Some of this book's strengths are felt immediately once the reality that this little 220 page book is an exegetical force to be reckoned with (granted the print was small). First, much of it interacted not only with English writers but also German scholarship as well. This is only fitting and expected since Piper did his doctorate in Germany. But this exposure beyond American Evangelicalism is always good and extremely important. Piper also demonstrated various views and fairly presented them to the reader. I am able to say "fairly" (as in justly or accurately) because I used to hold to the view he was arguing against. He spent pages demonstrating the opposing views points and arguments. They even seemed convincing, that is until he destroyed them with his own points and arguments.
Every strength has its weaknesses, however. Piper's book is no different. Although it was central to his argument and established what the "righteousness of God" is in Romans, chapters 6-8 take a detour to build a case for his meaning of the phrase "righteousness of God." This was necessary to establish his point, but it did seem a bit taxing at times. It gave the book a sense of discontinuity that I felt would have strengthened his view.
Perhaps another weakness (or this could simply be my mistake) is that I was expecting a more "lay-level" explanation of Romans 9:1-23. Instead, what I got was a fantastic exposition of the Greek text. Piper didn't even supply translation or transliteration most of the time. So for those whose Greek (and Hebrew at times) needs improvement, it is challenging. This in turn limits the range of audience for which this book will be useful. Could someone with no knowledge of Greek and Hebrew read this? Yes, but it would be very difficult.
Lastly, Piper's conclusions are not real popular; at least they are not popular where I'm from. But I am glad he was willing to demonstrate and undergird them with solid exegetical support. The basic premise is that Romans 9 is dealing with individual election unto salvation. If that is the case, then what should we do with phrases like the following:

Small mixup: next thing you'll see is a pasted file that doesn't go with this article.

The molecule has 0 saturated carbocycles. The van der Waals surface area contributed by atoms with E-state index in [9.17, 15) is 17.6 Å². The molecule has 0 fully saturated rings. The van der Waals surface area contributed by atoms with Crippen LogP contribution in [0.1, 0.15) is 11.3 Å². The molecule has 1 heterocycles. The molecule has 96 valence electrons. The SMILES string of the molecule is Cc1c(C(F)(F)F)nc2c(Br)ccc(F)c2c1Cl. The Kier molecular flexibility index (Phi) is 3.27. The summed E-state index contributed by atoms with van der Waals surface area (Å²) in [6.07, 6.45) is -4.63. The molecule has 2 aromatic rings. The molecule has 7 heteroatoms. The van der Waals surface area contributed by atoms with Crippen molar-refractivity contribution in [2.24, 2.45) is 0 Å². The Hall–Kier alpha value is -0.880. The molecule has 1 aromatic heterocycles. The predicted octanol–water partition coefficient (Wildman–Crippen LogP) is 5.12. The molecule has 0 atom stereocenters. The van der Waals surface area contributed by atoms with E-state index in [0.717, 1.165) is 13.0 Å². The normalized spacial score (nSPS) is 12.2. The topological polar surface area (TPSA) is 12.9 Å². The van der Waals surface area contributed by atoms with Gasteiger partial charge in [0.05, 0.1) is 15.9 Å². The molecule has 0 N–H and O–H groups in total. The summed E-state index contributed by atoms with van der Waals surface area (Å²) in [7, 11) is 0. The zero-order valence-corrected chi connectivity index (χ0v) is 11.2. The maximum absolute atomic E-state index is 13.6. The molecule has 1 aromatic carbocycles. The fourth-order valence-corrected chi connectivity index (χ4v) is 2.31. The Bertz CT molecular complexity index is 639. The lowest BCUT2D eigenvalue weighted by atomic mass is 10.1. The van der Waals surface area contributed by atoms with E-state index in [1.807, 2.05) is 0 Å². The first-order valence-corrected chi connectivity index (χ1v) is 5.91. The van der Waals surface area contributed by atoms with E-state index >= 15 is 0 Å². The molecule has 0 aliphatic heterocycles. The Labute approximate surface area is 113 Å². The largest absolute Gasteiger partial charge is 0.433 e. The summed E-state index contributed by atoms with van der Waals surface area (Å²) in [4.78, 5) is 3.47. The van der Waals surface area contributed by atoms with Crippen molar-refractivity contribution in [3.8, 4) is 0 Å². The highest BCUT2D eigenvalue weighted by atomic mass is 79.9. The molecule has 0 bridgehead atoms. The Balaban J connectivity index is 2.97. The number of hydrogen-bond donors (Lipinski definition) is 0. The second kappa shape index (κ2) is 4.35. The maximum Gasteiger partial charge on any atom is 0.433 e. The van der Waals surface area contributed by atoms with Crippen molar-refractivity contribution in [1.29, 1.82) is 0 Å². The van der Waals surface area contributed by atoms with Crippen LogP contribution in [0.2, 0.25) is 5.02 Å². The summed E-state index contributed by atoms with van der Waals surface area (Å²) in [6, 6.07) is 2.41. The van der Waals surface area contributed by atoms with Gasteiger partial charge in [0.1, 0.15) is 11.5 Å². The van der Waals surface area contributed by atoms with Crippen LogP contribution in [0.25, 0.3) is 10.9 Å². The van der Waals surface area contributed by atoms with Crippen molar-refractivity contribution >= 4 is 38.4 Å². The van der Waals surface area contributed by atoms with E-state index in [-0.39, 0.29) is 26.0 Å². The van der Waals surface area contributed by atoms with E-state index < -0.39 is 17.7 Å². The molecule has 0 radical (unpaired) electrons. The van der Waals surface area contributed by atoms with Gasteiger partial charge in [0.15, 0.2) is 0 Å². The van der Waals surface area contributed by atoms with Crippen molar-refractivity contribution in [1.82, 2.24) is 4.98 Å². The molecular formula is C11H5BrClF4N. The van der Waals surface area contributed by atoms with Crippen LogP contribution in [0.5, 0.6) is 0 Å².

"I will have mercy on whom I have mercy, and I will have compassion on whom I have compassion,"
"So then he has mercy on whomever he wills, and he hardens whomever he wills,"
"Has the potter no right over the clay, to make out of the same lump one vessel for honorable use and another for dishonorable use,"
"What if God, desiring to show his wrath and to make known his power, has endured with much patience vessels of wrath prepared for destruction"?
Piper advocates reprobation also known as the unfortunately titled doctrine of "double predestination." This view sees God as the ultimate sovereign power of the universe. And yes, he creates some for honor and some for destruction. I would have liked Piper to develop that a bit more, but he mainly just cites Daniel Fuller who basically says that this is not unrighteous for God to do since the only way to express his great mercy is for people to see and desire it out of his wrath. This gives the word "grace" an entirely new meaning.
I hope for our sake that Piper, with his upcoming transition from the pastoral ministry to a teaching/writing ministry, will be commissioned by a publisher to write an entire commentary on Romans that will match the intensity and depth that The Justification of God reached (a commentary would also update this now almost 30-year-old book). This one was fantastic – 2 thumbs way up. It has a limited readership, but its usefulness for the study of Romans 9 cannot be denied.